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“We learned from the storm and tsunami in Japan that Twitter can often be a lifeline,” said Rachael Horwitz, a Twitter spokeswoman.
Jeannette Sutton, a sociologist at the University of Colorado who has received funding from the National Science Foundation and the Department of Homeland Security to study social media uses in disaster management, said government agencies have been skeptical until recently about using social media during natural disasters.
“There’s a big problem with whether it’s valid, accurate information out there,” Sutton said. “But if you’re not part of the conversation, you’re going to be missing out.”
As the hurricane hit one of the most wired regions in the country, news outlets also took advantage of the smartphone users who chronicled rising tides on every flooded block. On Instagram, the photo-sharing website, witnesses shared color-filtered snapshots of floating cars, submerged gas stations and a building shorn of its facade at a rate of more than 10 pictures per second, Instagram founder Kevin Systrom told Poynter.org on Tuesday.
Many of the images were republished in the live coverage by news websites and aired on television broadcasts.
LIES SLAPPED DOWN
But by late Monday, fake images began to circulate widely, including a picture of a storm cloud gathering dramatically over the Statue of Liberty and a photoshopped job of a shark lurking in a submerged residential neighborhood. The latter image even surfaced on social networks in China.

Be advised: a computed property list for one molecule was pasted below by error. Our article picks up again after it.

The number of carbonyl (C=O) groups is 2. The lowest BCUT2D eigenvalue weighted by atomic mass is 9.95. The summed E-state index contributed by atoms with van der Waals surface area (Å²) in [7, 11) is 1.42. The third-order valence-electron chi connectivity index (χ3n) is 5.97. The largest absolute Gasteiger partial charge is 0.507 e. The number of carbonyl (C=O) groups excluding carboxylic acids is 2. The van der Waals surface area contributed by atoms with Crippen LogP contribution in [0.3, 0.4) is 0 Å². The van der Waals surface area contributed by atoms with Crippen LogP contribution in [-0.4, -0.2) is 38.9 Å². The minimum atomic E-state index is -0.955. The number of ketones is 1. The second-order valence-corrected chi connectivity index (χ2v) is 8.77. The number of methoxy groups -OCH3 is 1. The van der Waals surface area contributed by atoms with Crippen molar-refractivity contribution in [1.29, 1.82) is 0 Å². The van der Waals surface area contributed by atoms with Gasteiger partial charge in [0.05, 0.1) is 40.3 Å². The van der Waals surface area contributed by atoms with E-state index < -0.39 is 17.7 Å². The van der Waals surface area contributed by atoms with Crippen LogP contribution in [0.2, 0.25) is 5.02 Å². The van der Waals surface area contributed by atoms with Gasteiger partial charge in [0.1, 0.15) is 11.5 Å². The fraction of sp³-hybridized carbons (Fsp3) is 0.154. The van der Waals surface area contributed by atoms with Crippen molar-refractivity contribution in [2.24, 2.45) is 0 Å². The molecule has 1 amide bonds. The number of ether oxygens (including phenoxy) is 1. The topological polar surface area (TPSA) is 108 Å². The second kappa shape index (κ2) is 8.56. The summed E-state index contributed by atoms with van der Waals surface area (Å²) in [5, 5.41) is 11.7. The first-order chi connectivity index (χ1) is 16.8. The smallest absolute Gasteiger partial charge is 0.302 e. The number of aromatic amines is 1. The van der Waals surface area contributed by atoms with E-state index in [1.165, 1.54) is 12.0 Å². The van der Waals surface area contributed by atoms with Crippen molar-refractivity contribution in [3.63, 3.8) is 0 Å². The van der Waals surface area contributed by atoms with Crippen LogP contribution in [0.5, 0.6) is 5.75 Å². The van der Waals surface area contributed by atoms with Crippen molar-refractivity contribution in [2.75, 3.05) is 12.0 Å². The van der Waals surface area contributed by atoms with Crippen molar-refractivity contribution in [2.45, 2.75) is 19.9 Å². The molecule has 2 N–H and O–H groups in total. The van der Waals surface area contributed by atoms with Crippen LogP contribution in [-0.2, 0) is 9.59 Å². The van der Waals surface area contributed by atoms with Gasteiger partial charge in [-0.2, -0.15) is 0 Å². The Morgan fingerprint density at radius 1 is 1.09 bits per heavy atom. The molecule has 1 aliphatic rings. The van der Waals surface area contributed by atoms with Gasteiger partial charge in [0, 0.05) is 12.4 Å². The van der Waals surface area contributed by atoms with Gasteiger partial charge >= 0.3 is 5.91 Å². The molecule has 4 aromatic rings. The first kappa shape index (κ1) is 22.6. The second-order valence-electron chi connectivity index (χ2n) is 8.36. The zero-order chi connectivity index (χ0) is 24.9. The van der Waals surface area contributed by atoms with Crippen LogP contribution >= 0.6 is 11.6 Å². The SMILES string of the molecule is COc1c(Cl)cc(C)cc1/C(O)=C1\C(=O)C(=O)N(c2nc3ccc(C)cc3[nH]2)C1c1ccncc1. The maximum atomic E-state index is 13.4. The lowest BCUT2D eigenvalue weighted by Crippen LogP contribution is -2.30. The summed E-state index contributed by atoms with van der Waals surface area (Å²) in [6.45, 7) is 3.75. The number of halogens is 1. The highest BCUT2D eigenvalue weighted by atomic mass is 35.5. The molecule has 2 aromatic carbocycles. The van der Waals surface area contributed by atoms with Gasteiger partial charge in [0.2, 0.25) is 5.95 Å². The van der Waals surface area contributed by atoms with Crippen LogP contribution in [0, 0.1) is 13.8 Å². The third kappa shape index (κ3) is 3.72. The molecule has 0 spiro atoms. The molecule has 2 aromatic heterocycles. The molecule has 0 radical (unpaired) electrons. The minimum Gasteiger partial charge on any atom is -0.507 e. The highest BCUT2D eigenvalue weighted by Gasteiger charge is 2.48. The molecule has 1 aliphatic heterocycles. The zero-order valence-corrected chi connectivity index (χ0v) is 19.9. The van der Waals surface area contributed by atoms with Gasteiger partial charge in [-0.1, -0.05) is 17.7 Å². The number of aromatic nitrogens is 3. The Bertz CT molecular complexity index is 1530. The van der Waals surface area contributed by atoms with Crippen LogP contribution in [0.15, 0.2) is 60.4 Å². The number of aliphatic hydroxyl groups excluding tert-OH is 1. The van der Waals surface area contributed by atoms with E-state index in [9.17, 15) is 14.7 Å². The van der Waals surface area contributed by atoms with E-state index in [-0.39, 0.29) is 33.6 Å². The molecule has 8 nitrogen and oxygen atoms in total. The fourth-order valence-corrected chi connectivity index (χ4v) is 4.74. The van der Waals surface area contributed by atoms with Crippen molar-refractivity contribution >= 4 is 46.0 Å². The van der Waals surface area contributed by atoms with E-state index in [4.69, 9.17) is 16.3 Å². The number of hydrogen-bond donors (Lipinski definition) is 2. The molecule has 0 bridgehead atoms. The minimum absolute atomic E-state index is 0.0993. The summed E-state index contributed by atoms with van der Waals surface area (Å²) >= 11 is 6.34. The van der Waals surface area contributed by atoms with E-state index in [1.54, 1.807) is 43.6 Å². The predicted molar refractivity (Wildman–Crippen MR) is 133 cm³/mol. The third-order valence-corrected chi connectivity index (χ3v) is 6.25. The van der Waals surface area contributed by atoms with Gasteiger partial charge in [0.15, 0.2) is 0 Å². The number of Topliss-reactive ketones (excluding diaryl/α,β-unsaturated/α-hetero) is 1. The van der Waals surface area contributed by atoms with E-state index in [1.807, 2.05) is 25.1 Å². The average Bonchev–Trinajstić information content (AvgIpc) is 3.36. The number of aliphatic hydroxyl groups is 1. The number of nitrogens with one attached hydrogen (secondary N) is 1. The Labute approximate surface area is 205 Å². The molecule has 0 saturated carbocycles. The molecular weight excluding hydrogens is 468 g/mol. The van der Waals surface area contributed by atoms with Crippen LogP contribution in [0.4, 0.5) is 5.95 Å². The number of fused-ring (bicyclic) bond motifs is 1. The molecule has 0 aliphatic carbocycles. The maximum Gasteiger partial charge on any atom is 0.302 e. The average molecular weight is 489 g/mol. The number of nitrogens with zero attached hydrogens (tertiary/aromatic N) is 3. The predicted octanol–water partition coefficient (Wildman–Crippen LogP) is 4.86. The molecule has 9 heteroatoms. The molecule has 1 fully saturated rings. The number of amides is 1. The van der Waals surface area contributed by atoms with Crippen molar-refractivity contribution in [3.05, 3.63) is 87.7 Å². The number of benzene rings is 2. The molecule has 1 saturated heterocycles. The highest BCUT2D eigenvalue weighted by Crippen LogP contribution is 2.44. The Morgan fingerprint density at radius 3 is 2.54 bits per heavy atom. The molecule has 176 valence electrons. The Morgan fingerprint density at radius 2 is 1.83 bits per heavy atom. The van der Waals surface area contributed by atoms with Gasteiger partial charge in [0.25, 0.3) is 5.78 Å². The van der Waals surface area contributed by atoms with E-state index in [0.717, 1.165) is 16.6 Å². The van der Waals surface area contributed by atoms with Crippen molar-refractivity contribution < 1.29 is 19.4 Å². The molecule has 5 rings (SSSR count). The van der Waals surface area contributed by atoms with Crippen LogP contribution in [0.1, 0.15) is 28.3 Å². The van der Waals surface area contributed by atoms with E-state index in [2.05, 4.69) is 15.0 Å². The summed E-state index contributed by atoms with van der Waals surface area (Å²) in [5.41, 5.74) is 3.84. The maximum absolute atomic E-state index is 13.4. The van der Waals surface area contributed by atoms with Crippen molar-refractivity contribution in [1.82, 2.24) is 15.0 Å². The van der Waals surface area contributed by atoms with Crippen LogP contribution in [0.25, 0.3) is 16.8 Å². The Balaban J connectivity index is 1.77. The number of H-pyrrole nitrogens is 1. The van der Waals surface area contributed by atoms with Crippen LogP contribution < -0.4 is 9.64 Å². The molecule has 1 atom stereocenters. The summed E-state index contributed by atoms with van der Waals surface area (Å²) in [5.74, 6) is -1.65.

Then there was the slew of fabricated message from @comfortablysmug, the Twitter account that claimed the NYSE was underwater. The account is owned by Shashank Tripathi, the hedge fund investor and campaign manager for Christopher Wight, the Republican candidate to represent New York’s 12th District in the U.S. House of Representatives.
Tripathi, who did not return emails by Reuters seeking comment, apologized Tuesday night for making a “series of irresponsible and inaccurate tweets” and resigned from Wight’s campaign.
His identity was first reported by Jack Stuef of BuzzFeed.
Around 3:30 p.m. on Tuesday, Tripathi began deleting many of his Hurricane Sandy tweets. Tripathi’s friend, @theAshok, defended Tripathi, telling Reuters on Twitter: “People shouldn’t be taking “news” from an anonymous twitter account seriously.”
Tripathi’s @comfortablysmug’s Twitter stream, which is followed by business journalists, bloggers and various New York personalities, had been a well-known voice in digital circles, but mostly for his 140-character-or-less criticisms of the Obama administration, often accompanied by the hashtag, #ObamaIsn’tWorking.